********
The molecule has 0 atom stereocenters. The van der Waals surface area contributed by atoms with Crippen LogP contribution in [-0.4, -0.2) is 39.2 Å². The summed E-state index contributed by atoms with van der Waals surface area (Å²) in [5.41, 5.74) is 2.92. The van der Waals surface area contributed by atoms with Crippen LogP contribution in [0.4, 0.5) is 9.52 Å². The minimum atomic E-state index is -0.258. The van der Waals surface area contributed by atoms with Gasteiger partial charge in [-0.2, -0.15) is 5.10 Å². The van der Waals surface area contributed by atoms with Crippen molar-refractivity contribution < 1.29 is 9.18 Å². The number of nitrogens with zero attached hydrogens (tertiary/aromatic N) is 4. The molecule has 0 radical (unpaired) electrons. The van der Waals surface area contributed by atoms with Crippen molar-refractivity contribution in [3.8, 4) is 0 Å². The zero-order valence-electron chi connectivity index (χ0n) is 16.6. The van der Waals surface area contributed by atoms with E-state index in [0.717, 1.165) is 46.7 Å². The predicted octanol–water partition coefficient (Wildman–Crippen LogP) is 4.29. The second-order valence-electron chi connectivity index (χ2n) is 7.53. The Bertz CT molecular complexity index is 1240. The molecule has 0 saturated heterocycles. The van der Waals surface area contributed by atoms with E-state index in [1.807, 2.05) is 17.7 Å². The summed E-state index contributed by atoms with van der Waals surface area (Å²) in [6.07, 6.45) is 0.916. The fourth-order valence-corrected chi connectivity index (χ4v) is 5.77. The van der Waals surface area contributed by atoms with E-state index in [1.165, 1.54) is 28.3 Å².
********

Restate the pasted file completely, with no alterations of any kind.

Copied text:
The molecule has 0 atom stereocenters. The van der Waals surface area contributed by atoms with Crippen LogP contribution in [-0.4, -0.2) is 39.2 Å². The summed E-state index contributed by atoms with van der Waals surface area (Å²) in [5.41, 5.74) is 2.92. The van der Waals surface area contributed by atoms with Crippen LogP contribution in [0.4, 0.5) is 9.52 Å². The minimum atomic E-state index is -0.258. The van der Waals surface area contributed by atoms with Gasteiger partial charge in [-0.2, -0.15) is 5.10 Å². The van der Waals surface area contributed by atoms with Crippen molar-refractivity contribution < 1.29 is 9.18 Å². The number of nitrogens with zero attached hydrogens (tertiary/aromatic N) is 4. The molecule has 0 radical (unpaired) electrons. The van der Waals surface area contributed by atoms with Crippen molar-refractivity contribution in [3.8, 4) is 0 Å². The zero-order valence-electron chi connectivity index (χ0n) is 16.6. The van der Waals surface area contributed by atoms with E-state index in [0.717, 1.165) is 46.7 Å². The predicted octanol–water partition coefficient (Wildman–Crippen LogP) is 4.29. The second-order valence-electron chi connectivity index (χ2n) is 7.53. The Bertz CT molecular complexity index is 1240. The molecule has 0 saturated heterocycles. The van der Waals surface area contributed by atoms with E-state index in [1.807, 2.05) is 17.7 Å². The summed E-state index contributed by atoms with van der Waals surface area (Å²) in [6.07, 6.45) is 0.916. The fourth-order valence-corrected chi connectivity index (χ4v) is 5.77. The van der Waals surface area contributed by atoms with E-state index in [1.165, 1.54) is 28.3 Å².